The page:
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A food web is an ecological concept which represents the relationships between producers and consumers in an ecosystem. It is normally represented graphically, where each species in a community is connected to all other species it consumes (or which consume it). In more modern conceptions, the strength of the trophic transfer (read: the amount of biomass consumed) is indicated by the thickness of the link in the graphic. The strength of the trophic transfer is normally determined by bioenergetic modelling or by radiotracers.

From the concept of the food web, biologists have classified organisms based on their relative position into four categories:

An example of a food web (highly simplified) in a lake might be as follows:

        Walleye
^ ^
/ \
/ \
/ \
minnow yellow perch
|\ /|
| \ / |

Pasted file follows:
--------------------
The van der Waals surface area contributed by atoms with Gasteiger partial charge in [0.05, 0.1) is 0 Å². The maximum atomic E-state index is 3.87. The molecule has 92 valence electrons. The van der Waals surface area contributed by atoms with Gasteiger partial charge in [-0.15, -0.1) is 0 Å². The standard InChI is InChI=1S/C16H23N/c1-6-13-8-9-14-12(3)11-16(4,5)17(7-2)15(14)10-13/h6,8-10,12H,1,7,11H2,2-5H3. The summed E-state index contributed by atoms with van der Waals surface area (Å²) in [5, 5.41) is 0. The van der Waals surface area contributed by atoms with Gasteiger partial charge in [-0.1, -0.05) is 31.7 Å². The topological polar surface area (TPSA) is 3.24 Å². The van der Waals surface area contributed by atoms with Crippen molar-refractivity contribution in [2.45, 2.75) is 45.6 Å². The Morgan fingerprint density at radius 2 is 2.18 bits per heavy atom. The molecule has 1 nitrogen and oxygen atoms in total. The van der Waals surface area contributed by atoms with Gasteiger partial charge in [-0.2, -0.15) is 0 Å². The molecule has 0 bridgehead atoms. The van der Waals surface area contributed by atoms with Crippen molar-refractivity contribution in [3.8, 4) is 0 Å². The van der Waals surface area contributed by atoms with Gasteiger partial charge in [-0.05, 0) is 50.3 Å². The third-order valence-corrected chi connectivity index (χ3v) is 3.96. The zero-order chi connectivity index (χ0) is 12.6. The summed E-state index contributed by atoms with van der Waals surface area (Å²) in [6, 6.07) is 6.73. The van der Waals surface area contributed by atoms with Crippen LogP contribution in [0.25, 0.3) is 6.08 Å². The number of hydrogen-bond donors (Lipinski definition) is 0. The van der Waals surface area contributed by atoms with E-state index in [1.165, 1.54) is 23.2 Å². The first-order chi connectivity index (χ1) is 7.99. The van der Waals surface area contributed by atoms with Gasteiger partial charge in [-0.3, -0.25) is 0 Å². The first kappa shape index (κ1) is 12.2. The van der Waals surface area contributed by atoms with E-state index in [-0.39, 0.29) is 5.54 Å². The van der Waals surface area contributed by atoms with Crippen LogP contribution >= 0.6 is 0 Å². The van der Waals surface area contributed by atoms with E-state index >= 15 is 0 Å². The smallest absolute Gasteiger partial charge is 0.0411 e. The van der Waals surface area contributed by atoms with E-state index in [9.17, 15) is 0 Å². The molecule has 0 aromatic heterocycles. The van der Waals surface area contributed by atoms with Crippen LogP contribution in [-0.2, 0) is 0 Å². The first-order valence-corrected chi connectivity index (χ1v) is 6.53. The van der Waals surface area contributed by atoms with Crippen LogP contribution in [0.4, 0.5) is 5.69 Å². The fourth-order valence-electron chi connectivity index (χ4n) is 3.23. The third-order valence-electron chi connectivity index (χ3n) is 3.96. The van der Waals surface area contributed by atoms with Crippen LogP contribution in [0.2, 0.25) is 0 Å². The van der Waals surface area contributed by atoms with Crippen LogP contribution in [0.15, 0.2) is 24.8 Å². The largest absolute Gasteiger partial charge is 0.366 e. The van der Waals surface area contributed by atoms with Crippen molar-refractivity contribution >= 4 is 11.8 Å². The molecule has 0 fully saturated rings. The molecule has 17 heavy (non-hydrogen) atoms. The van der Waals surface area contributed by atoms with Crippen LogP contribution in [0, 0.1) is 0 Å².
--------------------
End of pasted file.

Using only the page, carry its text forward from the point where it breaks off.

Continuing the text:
| \ / |
| \ / |
| * |
| /\ |
| / \ |
| / \ |
| / \|
Daphnia Copepods
\ /
\ /
\ /
\ /
\/
algae
|
|
dissolved nutrients

Where the walleye is a tertiary consumer, the minnows and perch secondary consumers, the zooplankton primary consumers and the algae the primary producers.

There are some problems with the concept of the food web, and as a result it has fallen out of favour in recent years. The entire microbial loop is ignored by this model. Also, the decomposition cycle, critical to the maintenance of plant biomass, is exluded. Scientists have tried to include these two important compartment, but the result is invariably a god-awful mess.

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